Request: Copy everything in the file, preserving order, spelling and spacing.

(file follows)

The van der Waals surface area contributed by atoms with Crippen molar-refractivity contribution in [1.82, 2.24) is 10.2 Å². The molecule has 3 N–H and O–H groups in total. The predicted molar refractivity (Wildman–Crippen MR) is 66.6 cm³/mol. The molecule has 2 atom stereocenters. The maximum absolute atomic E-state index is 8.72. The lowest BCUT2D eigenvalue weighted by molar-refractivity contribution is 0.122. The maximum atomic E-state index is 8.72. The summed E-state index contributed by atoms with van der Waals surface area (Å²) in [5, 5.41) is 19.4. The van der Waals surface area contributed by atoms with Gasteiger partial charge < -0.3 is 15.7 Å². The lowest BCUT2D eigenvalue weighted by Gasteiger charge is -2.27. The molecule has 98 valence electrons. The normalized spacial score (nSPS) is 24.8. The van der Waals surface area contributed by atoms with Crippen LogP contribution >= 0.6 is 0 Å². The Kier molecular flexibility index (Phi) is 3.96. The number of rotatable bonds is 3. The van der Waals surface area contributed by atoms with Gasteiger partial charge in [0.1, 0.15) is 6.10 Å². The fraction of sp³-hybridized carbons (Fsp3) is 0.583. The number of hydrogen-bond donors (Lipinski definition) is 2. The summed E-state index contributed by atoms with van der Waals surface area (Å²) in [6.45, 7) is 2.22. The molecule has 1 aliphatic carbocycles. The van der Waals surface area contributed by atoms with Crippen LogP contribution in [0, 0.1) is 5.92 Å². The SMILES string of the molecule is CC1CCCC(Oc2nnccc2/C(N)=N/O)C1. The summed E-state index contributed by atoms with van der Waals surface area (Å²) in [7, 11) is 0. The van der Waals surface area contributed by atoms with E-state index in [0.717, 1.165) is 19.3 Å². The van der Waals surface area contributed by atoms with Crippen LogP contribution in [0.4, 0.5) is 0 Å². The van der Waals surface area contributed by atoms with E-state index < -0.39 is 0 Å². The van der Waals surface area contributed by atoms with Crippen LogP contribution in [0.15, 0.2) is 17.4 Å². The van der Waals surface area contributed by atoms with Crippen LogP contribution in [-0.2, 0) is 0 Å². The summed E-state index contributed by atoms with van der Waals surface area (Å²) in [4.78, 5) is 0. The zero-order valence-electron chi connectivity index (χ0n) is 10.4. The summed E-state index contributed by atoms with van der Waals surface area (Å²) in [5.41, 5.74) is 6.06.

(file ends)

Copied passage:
The van der Waals surface area contributed by atoms with Crippen molar-refractivity contribution in [1.82, 2.24) is 10.2 Å². The molecule has 3 N–H and O–H groups in total. The predicted molar refractivity (Wildman–Crippen MR) is 66.6 cm³/mol. The molecule has 2 atom stereocenters. The maximum absolute atomic E-state index is 8.72. The lowest BCUT2D eigenvalue weighted by molar-refractivity contribution is 0.122. The maximum atomic E-state index is 8.72. The summed E-state index contributed by atoms with van der Waals surface area (Å²) in [5, 5.41) is 19.4. The van der Waals surface area contributed by atoms with Gasteiger partial charge < -0.3 is 15.7 Å². The lowest BCUT2D eigenvalue weighted by Gasteiger charge is -2.27. The molecule has 98 valence electrons. The normalized spacial score (nSPS) is 24.8. The van der Waals surface area contributed by atoms with Crippen LogP contribution >= 0.6 is 0 Å². The Kier molecular flexibility index (Phi) is 3.96. The number of rotatable bonds is 3. The van der Waals surface area contributed by atoms with Gasteiger partial charge in [0.1, 0.15) is 6.10 Å². The fraction of sp³-hybridized carbons (Fsp3) is 0.583. The number of hydrogen-bond donors (Lipinski definition) is 2. The summed E-state index contributed by atoms with van der Waals surface area (Å²) in [6.45, 7) is 2.22. The molecule has 1 aliphatic carbocycles. The van der Waals surface area contributed by atoms with Crippen LogP contribution in [0, 0.1) is 5.92 Å². The SMILES string of the molecule is CC1CCCC(Oc2nnccc2/C(N)=N/O)C1. The summed E-state index contributed by atoms with van der Waals surface area (Å²) in [7, 11) is 0. The van der Waals surface area contributed by atoms with E-state index in [0.717, 1.165) is 19.3 Å². The van der Waals surface area contributed by atoms with Crippen LogP contribution in [0.4, 0.5) is 0 Å². The van der Waals surface area contributed by atoms with E-state index < -0.39 is 0 Å². The van der Waals surface area contributed by atoms with Crippen LogP contribution in [0.15, 0.2) is 17.4 Å². The van der Waals surface area contributed by atoms with Crippen LogP contribution in [-0.2, 0) is 0 Å². The summed E-state index contributed by atoms with van der Waals surface area (Å²) in [4.78, 5) is 0. The zero-order valence-electron chi connectivity index (χ0n) is 10.4. The summed E-state index contributed by atoms with van der Waals surface area (Å²) in [5.41, 5.74) is 6.06.